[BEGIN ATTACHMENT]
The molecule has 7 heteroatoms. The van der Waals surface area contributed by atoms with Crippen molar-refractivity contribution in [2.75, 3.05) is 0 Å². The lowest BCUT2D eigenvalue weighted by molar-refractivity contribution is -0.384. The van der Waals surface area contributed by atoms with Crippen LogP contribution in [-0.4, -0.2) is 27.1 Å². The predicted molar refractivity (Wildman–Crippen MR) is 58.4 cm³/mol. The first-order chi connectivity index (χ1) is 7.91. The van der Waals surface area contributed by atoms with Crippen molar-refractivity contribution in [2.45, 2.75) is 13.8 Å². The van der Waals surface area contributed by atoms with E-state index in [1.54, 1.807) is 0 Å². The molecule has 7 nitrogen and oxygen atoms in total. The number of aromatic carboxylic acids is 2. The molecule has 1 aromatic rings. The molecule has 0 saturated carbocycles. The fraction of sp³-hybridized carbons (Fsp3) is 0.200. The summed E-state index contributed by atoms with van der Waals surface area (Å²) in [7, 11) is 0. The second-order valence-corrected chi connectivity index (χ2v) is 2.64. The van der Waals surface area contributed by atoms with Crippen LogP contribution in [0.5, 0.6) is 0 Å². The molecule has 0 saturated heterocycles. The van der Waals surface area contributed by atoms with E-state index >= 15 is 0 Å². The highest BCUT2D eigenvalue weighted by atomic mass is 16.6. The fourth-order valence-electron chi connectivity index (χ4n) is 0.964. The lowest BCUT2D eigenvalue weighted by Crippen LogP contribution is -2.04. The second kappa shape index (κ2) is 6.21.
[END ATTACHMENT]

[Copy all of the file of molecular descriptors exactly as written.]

The molecule has 7 heteroatoms. The van der Waals surface area contributed by atoms with Crippen molar-refractivity contribution in [2.75, 3.05) is 0 Å². The lowest BCUT2D eigenvalue weighted by molar-refractivity contribution is -0.384. The van der Waals surface area contributed by atoms with Crippen LogP contribution in [-0.4, -0.2) is 27.1 Å². The predicted molar refractivity (Wildman–Crippen MR) is 58.4 cm³/mol. The first-order chi connectivity index (χ1) is 7.91. The van der Waals surface area contributed by atoms with Crippen molar-refractivity contribution in [2.45, 2.75) is 13.8 Å². The van der Waals surface area contributed by atoms with E-state index in [1.54, 1.807) is 0 Å². The molecule has 7 nitrogen and oxygen atoms in total. The number of aromatic carboxylic acids is 2. The molecule has 1 aromatic rings. The molecule has 0 saturated carbocycles. The fraction of sp³-hybridized carbons (Fsp3) is 0.200. The summed E-state index contributed by atoms with van der Waals surface area (Å²) in [7, 11) is 0. The second-order valence-corrected chi connectivity index (χ2v) is 2.64. The van der Waals surface area contributed by atoms with Crippen LogP contribution in [0.5, 0.6) is 0 Å². The molecule has 0 saturated heterocycles. The van der Waals surface area contributed by atoms with E-state index >= 15 is 0 Å². The highest BCUT2D eigenvalue weighted by atomic mass is 16.6. The fourth-order valence-electron chi connectivity index (χ4n) is 0.964. The lowest BCUT2D eigenvalue weighted by Crippen LogP contribution is -2.04. The second kappa shape index (κ2) is 6.21.